Saturday, November 17, 2007

Pickpocket is targeting visually impaired victims

Sixty-year-old Richard Martinez was waiting for the bus when someone offered him a ride. He is visually impaired, and that so-called friendly Samaritan took advantage of that.

Martinez gave police a vague description of the pickpocket who approached him at the bus stop, but he wants to send a warning to others.

"She got my buddy at Hackberry and Rigsby. She got me at W.W. White," Martinez said. "I just want to warn other people to be on the lookout."

Martinez says while waiting for the bus near Martin Luther King, a woman named Paula approached him.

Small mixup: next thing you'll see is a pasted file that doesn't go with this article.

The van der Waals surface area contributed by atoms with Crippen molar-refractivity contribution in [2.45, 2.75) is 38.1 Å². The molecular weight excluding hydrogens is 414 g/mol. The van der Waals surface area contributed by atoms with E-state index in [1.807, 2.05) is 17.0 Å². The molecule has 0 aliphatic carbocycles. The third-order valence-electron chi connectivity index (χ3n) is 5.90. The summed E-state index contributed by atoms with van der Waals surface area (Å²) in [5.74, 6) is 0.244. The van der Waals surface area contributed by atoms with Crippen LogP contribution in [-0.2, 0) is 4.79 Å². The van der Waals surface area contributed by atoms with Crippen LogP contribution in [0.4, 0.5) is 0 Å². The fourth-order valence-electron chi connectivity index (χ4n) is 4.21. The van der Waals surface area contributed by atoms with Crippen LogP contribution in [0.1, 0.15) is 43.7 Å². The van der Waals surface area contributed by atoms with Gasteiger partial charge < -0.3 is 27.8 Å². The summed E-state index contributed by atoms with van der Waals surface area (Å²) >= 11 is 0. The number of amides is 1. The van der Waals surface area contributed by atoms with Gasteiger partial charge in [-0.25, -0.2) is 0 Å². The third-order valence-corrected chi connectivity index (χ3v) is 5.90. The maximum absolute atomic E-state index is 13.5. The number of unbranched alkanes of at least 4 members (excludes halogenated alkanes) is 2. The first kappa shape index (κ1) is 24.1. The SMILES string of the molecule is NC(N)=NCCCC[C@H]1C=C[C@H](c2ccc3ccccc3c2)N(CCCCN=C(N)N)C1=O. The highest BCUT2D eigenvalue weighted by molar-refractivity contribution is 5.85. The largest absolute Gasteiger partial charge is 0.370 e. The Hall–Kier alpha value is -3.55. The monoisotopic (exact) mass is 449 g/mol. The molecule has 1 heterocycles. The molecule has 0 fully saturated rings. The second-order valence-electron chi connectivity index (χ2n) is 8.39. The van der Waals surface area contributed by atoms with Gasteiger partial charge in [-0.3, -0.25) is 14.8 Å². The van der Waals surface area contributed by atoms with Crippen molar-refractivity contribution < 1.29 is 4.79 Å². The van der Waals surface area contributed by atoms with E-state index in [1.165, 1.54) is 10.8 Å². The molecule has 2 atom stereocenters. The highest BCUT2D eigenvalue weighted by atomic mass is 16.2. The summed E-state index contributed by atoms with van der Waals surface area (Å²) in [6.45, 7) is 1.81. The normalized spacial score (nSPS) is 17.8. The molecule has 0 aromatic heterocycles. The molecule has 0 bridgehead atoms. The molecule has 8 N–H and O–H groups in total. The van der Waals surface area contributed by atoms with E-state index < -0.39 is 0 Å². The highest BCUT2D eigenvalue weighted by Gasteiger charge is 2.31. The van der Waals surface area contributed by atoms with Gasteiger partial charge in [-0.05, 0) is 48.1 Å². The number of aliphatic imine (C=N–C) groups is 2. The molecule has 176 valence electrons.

"I had grocery bags. And she said, 'Why go on the bus with all those bags?'" Martinez said.
He said he was reluctant, but said, "She was so convincing. And she's not a young lady. She's a middle-aged lady, looks respectful."

Martinez took her generous offer, but he said she took his wallet.

"It's very common for people with any type of disability to be taken advantage of," said Laura Dupree, with The Lighthouse for the Blind.

She's heard the unfortunate stories one too many times, but has some advice.

"Trust what they feel, to trust their gut instinct, and don't get in a car with a stranger. Don't allow a stranger to help you, no matter how convincing they are," Dupree said.

She also said carrying a cell phone may deter any strangers lurking in the area.


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